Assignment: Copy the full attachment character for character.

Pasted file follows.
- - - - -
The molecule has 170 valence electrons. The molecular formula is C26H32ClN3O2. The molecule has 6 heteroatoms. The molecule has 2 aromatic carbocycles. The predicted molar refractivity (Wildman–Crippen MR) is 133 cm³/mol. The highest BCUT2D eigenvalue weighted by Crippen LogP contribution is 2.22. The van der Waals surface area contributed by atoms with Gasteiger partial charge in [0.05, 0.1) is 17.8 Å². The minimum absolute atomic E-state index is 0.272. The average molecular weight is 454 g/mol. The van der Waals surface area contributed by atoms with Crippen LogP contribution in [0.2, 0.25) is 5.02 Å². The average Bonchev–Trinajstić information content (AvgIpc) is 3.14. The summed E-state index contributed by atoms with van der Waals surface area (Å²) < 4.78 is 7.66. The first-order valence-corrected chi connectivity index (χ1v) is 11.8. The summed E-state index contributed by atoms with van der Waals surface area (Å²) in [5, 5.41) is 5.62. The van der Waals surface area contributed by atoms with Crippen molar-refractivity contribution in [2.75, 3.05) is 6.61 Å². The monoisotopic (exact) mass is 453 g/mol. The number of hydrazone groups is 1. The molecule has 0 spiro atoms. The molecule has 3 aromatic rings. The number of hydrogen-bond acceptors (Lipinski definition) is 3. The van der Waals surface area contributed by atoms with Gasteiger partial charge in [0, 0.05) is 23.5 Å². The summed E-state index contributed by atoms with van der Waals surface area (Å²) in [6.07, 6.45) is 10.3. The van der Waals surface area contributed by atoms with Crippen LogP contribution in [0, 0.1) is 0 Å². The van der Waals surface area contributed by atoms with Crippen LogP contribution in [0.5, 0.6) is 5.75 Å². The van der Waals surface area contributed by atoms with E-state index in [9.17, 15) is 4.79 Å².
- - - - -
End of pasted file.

The molecule has 170 valence electrons. The molecular formula is C26H32ClN3O2. The molecule has 6 heteroatoms. The molecule has 2 aromatic carbocycles. The predicted molar refractivity (Wildman–Crippen MR) is 133 cm³/mol. The highest BCUT2D eigenvalue weighted by Crippen LogP contribution is 2.22. The van der Waals surface area contributed by atoms with Gasteiger partial charge in [0.05, 0.1) is 17.8 Å². The minimum absolute atomic E-state index is 0.272. The average molecular weight is 454 g/mol. The van der Waals surface area contributed by atoms with Crippen LogP contribution in [0.2, 0.25) is 5.02 Å². The average Bonchev–Trinajstić information content (AvgIpc) is 3.14. The summed E-state index contributed by atoms with van der Waals surface area (Å²) < 4.78 is 7.66. The first-order valence-corrected chi connectivity index (χ1v) is 11.8. The summed E-state index contributed by atoms with van der Waals surface area (Å²) in [5, 5.41) is 5.62. The van der Waals surface area contributed by atoms with Crippen molar-refractivity contribution in [2.75, 3.05) is 6.61 Å². The monoisotopic (exact) mass is 453 g/mol. The number of hydrazone groups is 1. The molecule has 0 spiro atoms. The molecule has 3 aromatic rings. The number of hydrogen-bond acceptors (Lipinski definition) is 3. The van der Waals surface area contributed by atoms with Gasteiger partial charge in [0, 0.05) is 23.5 Å². The summed E-state index contributed by atoms with van der Waals surface area (Å²) in [6.07, 6.45) is 10.3. The van der Waals surface area contributed by atoms with Crippen LogP contribution in [0, 0.1) is 0 Å². The van der Waals surface area contributed by atoms with Crippen LogP contribution in [0.5, 0.6) is 5.75 Å². The van der Waals surface area contributed by atoms with E-state index in [9.17, 15) is 4.79 Å².